The doctor who treats your respiratory disease will need to provide a referral for pulmonary rehabilitation for Medicare to cover it.

Medicare Coverage of Respiratory Medications, Inhalers and Nebulizers

If your doctor prescribes a nebulizer for use in your home, Medicare Part B will help cover the cost of the nebulizer as DME.

Original Medicare does not pay for most outpatient prescription drugs or over-the-counter medications. But Medicare Part B will pay for some medicines used in nebulizers.

For example, if you have asthma or emphysema, Medicare will pay for albuterol, a drug commonly used with a nebulizer.

Part D, which is optional coverage you can buy separately from Parts A and B, typically covers pulmonary treatment medications, such as bronchodilator inhalers or antibiotics.

Medicare Coverage of Oxygen Equipment and Accessories

If your doctor prescribes oxygen equipment and accessories for use in your home, Medicare Part B will help pay for you to rent the necessary items as durable medical equipment, or DME.

Once you’ve met your Part B deductible, you will owe only 20% of the Medicare-approved amount; Medicare will take care of the rest of the cost.

As long as you have a medical need for oxygen and have Medicare, your supplier must provide equipment and supplies for up to five years.

Your monthly rental payments will cover your:
  • Oxygen equipment
  • Oxygen contents
  • Oxygen machine maintenance, servicing and repairs
  • Tubing or mouthpiece

You have the option to own your own equipment, but you must meet certain conditions for Medicare to help pay for systems that provide oxygen, containers that store oxygen, and tubing and related supplies.

Your doctor must say that you either have a severe lung disease or aren’t getting enough oxygen and that you might get better with oxygen therapy. Your arterial blood gas level must fall within a certain range, and you must have tried other remedies but failed to improve.


Medicare may also pay for a humidifier when it’s used with your oxygen machine.

Although Medicare doesn’t usually cover humidifiers, it will cover oxygen humidifiers when used with certain covered DME, such as CPAP devices, respiratory devices or oxygen equipment.

Did You Know?
Usually, Medicare beneficiaries pay 100% for humidifiers, room heaters, dehumidifiers or electric air cleaners. But Medicare will pay 80% of the approved amount to buy or rent a humidifier if it’s used with a respiratory assist device or a CPAP device.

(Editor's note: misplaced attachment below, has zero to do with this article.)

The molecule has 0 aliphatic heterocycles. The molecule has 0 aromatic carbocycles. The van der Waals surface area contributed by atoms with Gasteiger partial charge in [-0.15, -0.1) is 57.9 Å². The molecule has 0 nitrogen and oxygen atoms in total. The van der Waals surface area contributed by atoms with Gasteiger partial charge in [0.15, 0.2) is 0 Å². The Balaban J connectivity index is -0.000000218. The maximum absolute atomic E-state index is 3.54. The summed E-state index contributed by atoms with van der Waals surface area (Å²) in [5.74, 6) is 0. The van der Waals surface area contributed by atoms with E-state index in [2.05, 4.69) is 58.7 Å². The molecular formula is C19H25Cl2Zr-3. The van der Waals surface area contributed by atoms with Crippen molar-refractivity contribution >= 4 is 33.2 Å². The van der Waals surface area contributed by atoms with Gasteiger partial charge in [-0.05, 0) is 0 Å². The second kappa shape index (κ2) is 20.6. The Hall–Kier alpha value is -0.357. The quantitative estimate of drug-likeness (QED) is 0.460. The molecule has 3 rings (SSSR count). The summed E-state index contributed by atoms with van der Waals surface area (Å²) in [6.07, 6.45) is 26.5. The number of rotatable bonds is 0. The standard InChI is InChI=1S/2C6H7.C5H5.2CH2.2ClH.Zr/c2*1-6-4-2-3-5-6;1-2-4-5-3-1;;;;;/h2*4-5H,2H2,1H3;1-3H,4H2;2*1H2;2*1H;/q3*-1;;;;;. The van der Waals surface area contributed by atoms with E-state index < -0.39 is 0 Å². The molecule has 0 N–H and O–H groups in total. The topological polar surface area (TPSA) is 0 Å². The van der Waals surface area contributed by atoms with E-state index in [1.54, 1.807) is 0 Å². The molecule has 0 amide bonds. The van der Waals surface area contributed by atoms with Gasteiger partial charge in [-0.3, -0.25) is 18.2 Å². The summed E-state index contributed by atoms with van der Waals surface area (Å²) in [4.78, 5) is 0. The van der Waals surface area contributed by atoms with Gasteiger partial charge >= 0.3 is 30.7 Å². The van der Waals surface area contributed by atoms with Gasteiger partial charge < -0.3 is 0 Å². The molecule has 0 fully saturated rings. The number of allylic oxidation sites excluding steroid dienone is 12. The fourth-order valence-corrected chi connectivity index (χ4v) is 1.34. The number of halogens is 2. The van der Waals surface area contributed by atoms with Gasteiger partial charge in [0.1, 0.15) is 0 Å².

Source: CMS

In fact, your monthly fee for your oxygen equipment will include the cost of an oxygen humidifier if it’s medically necessary.

Medicare's Coverage of Postural Drainage and Respiratory Exercises

Medicare will pay for postural drainage procedures and pulmonary exercises when provided by a physical therapist or a respiratory therapist as part of your physician’s treatment plan.

Postural drainage is an exercise that can help drain fluid and mucus from your lungs if you have a condition such as pulmonary edema, or lung congestion.

This treatment is 80% covered once you meet your Part B deductible. If your lungs are swollen and breathing is painful, this exercise could ease your discomfort.

Other pulmonary exercises include different types of breathing such as deep breathing, pursed lip and diaphragmatic. A medical professional can teach you how to do these breathing exercises properly.

Last Modified: October 23, 2023

17 Cited Research Articles

  1. U.S. Centers for Medicare & Medicaid Services. (2022, September 27). 2023 Medicare Parts A & B Premiums and Deductibles 2023 Medicare Part D Income-Related Monthly Adjustment Amounts. Retrieved from
  2. National Library of Medicine. (2022, February 18). Lung disease. Retrieved from
  3. National Library of Medicine. (2022, February 18). Postural drainage. Retrieved from
  4. National Library of Medicine. (2021, November 18). Pulmonary Rehabilitation. Retrieved from
  5. Centers for Medicare and Medicaid Services. (2021, July 22). Respiratory Therapy (Respiratory Care). Retrieved from
  6. World Health Organization. (2021, June 21). Chronic obstructive pulmonary disease (COPD). Retrieved from
  7. West Virginia University. (2016, October 5). Why are respiratory therapy and pulmonary rehabilitation important? Retrieved from
  8. Ozmen, I et al. (2018, September 13). Pulmonary Rehabilitation Reduces Emergency Admission and Hospitalization Rates of Patients with Chronic Respiratory Diseases. Retrieved from
  9. Centers for Medicare and Medicaid Services. (September 1988). Postural Drainage Procedures and Pulmonary Exercises. Retrieved from
  10. (n.d.). Pulmonary rehabilitation programs. Retrieved from
  11. (n.d.). Continuous Positive Airway Pressure devices, accessories, & therapy. Retrieved from
  12. (n.d.). Humidifiers. Retrieved from
  13. (n.d.). Lung cancer screenings. Retrieved from
  14. (n.d.). Nebulizers & nebulizer medications. Retrieved from
  15. (n.d.). Oxygen equipment & accessories. Retrieved from
  16. National Heart, Lung and Blood Institute. (n.d.). Working together to reduce the burden of COPD. Retrieved from
  17. University of Maryland Medical Center. (n.d.). Breathing Exercises for COPD. Retrieved from